Lowry to fight tribunal costs ruling

Michael Lowry has accused the Moriarty Tribunal of trying to punish him after it refused to pay a greater portion of his legal bill.

The Independent TD has said he is going to challenge this week’s costs ruling in the High Court.

He has been told by the tribunal that it will only cover 33% of his 15-year legal bill on the grounds that he misled its work.

Mr Lowry said the tribunal made its decision based on its impression that he frustrated the inquiry, concealed evidence, and helped doctor documents.

He said there was no evidence to back up the tribunal’s claims and that he would mount a legal challenge.

“This latest Moriarty Tribunal costs order, denying part of my costs, changes everything legally, because the tribunal is seeking to now impose an actual punitive, financial consequence on me,” said Mr Lowry.

“I am advised that a tribunal has no power or right in law to do this, particularly where the tribunal is not basing its findings on evidence and where the Supreme Court has already ruled that tribunals cannot make decisions with actual legal and punitive consequences.”

Mr Lowry said the tribunal had decided he had been involved in the falsification of a solicitor’s file in England.

This, he said, was “a total fabrication and not substantiated by a shred of sworn evidence from any witness”.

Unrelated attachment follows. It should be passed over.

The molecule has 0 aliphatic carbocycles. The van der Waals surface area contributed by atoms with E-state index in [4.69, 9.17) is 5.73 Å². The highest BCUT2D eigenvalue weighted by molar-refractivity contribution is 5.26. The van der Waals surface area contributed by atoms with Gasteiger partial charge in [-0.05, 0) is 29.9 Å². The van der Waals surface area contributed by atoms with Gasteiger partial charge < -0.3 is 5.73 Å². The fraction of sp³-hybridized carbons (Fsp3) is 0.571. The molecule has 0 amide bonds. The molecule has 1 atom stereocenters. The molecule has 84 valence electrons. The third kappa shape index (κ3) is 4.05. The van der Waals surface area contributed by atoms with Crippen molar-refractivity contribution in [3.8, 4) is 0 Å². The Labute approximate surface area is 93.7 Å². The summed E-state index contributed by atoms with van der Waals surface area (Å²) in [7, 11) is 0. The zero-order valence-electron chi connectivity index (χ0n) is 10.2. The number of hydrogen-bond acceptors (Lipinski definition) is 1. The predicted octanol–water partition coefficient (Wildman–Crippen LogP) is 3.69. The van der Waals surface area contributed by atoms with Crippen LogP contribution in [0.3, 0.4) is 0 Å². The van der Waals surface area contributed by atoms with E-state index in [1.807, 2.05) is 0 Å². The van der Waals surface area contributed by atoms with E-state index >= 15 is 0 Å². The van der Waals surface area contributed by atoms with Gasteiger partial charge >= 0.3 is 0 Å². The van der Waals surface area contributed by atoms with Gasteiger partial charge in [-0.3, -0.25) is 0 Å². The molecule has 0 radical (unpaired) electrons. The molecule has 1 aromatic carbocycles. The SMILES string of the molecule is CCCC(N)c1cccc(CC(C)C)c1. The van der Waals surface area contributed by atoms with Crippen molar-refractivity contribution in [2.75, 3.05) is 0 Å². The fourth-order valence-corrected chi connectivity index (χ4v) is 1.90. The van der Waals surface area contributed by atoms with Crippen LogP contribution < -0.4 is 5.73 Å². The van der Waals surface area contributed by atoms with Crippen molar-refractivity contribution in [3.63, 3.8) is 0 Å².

According a statement on his website, Mr Lowry has also been penalised for the evidence he provided in relation to the property he co-owns in Wigan.

He said there was nothing irregular about the £65,000 his company, Vineacre, paid to the land agent Kevin Phelan for his work sourcing the Wigan land.

Mr Lowry discussed the fee and said solicitors in England confirmed Mr Phelan had earned the money and “the fee was agreed by all of the shareholders as being properly due and was accordingly paid through the solicitors”.

Last night’s statement did not discuss the additional £247,000 he paid to Mr Phelan in relation to the Wigan project. It was never disclosed to the tribunal and only came to light this year with the publication of secretly recorded phone conversations.

Mr Lowry is already facing a €1m legal claim from his longtime accountants, BBT, on top of the costs incurred in relation to his legal team.

In 2010, Mr Lowry pleaded with the tribunal to forward him an interim payment so he could settle some of his accounts with his solicitors and address a “crippling financial burden”.

At the time, he said he was under “enormous pressure” and for the first time resorted to the writing to the tribunal chairman to ask him for assistance.


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